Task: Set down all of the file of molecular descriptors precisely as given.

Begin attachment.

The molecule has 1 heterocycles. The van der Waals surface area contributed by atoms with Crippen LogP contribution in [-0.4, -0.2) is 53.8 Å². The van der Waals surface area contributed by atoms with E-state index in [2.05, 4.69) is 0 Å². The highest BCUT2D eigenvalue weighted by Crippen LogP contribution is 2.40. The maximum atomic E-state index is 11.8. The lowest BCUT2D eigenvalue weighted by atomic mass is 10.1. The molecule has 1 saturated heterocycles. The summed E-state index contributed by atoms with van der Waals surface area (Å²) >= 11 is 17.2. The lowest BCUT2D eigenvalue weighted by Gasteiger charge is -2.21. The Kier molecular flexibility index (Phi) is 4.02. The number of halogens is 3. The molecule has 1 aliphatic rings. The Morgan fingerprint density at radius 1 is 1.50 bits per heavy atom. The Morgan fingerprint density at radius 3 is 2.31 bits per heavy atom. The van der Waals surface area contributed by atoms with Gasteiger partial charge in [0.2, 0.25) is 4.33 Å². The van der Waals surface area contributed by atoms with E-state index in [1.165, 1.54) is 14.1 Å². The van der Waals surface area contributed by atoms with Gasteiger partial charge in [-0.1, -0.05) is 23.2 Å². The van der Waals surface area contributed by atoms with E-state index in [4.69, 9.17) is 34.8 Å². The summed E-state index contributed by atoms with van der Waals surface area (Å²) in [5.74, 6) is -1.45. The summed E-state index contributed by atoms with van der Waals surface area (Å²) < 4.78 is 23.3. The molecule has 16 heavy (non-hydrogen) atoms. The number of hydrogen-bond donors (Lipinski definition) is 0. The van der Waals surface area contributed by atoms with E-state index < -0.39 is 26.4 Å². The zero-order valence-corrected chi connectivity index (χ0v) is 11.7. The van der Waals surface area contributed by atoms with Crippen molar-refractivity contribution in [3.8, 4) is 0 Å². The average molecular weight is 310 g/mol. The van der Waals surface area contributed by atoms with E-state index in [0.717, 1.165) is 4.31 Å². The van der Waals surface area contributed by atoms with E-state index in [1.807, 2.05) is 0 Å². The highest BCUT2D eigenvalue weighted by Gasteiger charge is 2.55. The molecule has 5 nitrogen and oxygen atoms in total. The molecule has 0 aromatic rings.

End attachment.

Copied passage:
The molecule has 1 heterocycles. The van der Waals surface area contributed by atoms with Crippen LogP contribution in [-0.4, -0.2) is 53.8 Å². The van der Waals surface area contributed by atoms with E-state index in [2.05, 4.69) is 0 Å². The highest BCUT2D eigenvalue weighted by Crippen LogP contribution is 2.40. The maximum atomic E-state index is 11.8. The lowest BCUT2D eigenvalue weighted by atomic mass is 10.1. The molecule has 1 saturated heterocycles. The summed E-state index contributed by atoms with van der Waals surface area (Å²) >= 11 is 17.2. The lowest BCUT2D eigenvalue weighted by Gasteiger charge is -2.21. The Kier molecular flexibility index (Phi) is 4.02. The number of halogens is 3. The molecule has 1 aliphatic rings. The Morgan fingerprint density at radius 1 is 1.50 bits per heavy atom. The Morgan fingerprint density at radius 3 is 2.31 bits per heavy atom. The van der Waals surface area contributed by atoms with Gasteiger partial charge in [0.2, 0.25) is 4.33 Å². The van der Waals surface area contributed by atoms with E-state index in [1.165, 1.54) is 14.1 Å². The van der Waals surface area contributed by atoms with Gasteiger partial charge in [-0.1, -0.05) is 23.2 Å². The van der Waals surface area contributed by atoms with E-state index in [4.69, 9.17) is 34.8 Å². The summed E-state index contributed by atoms with van der Waals surface area (Å²) in [5.74, 6) is -1.45. The summed E-state index contributed by atoms with van der Waals surface area (Å²) < 4.78 is 23.3. The molecule has 16 heavy (non-hydrogen) atoms. The number of hydrogen-bond donors (Lipinski definition) is 0. The van der Waals surface area contributed by atoms with E-state index < -0.39 is 26.4 Å². The zero-order valence-corrected chi connectivity index (χ0v) is 11.7. The van der Waals surface area contributed by atoms with Crippen molar-refractivity contribution in [3.8, 4) is 0 Å². The average molecular weight is 310 g/mol. The van der Waals surface area contributed by atoms with E-state index in [0.717, 1.165) is 4.31 Å². The van der Waals surface area contributed by atoms with E-state index in [1.807, 2.05) is 0 Å². The highest BCUT2D eigenvalue weighted by Gasteiger charge is 2.55. The molecule has 5 nitrogen and oxygen atoms in total. The molecule has 0 aromatic rings.